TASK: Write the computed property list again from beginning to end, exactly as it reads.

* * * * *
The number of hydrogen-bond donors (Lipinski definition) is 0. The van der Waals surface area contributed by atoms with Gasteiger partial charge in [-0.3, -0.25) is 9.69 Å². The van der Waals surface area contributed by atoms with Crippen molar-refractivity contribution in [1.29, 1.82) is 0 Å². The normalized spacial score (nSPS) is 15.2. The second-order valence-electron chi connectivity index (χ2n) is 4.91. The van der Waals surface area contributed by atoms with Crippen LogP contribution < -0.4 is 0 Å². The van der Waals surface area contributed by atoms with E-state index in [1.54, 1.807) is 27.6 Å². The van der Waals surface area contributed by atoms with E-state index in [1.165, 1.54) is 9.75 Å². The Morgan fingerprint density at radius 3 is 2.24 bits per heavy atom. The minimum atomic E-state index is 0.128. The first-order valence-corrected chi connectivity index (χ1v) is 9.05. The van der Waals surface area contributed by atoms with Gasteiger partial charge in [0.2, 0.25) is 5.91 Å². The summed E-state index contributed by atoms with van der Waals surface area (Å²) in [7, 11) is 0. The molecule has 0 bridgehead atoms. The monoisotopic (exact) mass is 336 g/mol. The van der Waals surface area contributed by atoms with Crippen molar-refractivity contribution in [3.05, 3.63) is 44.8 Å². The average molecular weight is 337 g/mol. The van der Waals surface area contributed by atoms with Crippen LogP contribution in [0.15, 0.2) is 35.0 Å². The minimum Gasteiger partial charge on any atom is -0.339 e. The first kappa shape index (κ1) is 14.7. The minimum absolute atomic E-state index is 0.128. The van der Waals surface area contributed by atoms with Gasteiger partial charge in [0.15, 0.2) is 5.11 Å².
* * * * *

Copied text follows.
The number of hydrogen-bond donors (Lipinski definition) is 0. The van der Waals surface area contributed by atoms with Gasteiger partial charge in [-0.3, -0.25) is 9.69 Å². The van der Waals surface area contributed by atoms with Crippen molar-refractivity contribution in [1.29, 1.82) is 0 Å². The normalized spacial score (nSPS) is 15.2. The second-order valence-electron chi connectivity index (χ2n) is 4.91. The van der Waals surface area contributed by atoms with Crippen LogP contribution < -0.4 is 0 Å². The van der Waals surface area contributed by atoms with E-state index in [1.54, 1.807) is 27.6 Å². The van der Waals surface area contributed by atoms with E-state index in [1.165, 1.54) is 9.75 Å². The Morgan fingerprint density at radius 3 is 2.24 bits per heavy atom. The minimum atomic E-state index is 0.128. The first-order valence-corrected chi connectivity index (χ1v) is 9.05. The van der Waals surface area contributed by atoms with Gasteiger partial charge in [0.2, 0.25) is 5.91 Å². The summed E-state index contributed by atoms with van der Waals surface area (Å²) in [7, 11) is 0. The molecule has 0 bridgehead atoms. The monoisotopic (exact) mass is 336 g/mol. The van der Waals surface area contributed by atoms with Crippen molar-refractivity contribution in [3.05, 3.63) is 44.8 Å². The average molecular weight is 337 g/mol. The van der Waals surface area contributed by atoms with Crippen LogP contribution in [0.15, 0.2) is 35.0 Å². The minimum Gasteiger partial charge on any atom is -0.339 e. The first kappa shape index (κ1) is 14.7. The minimum absolute atomic E-state index is 0.128. The van der Waals surface area contributed by atoms with Gasteiger partial charge in [0.15, 0.2) is 5.11 Å².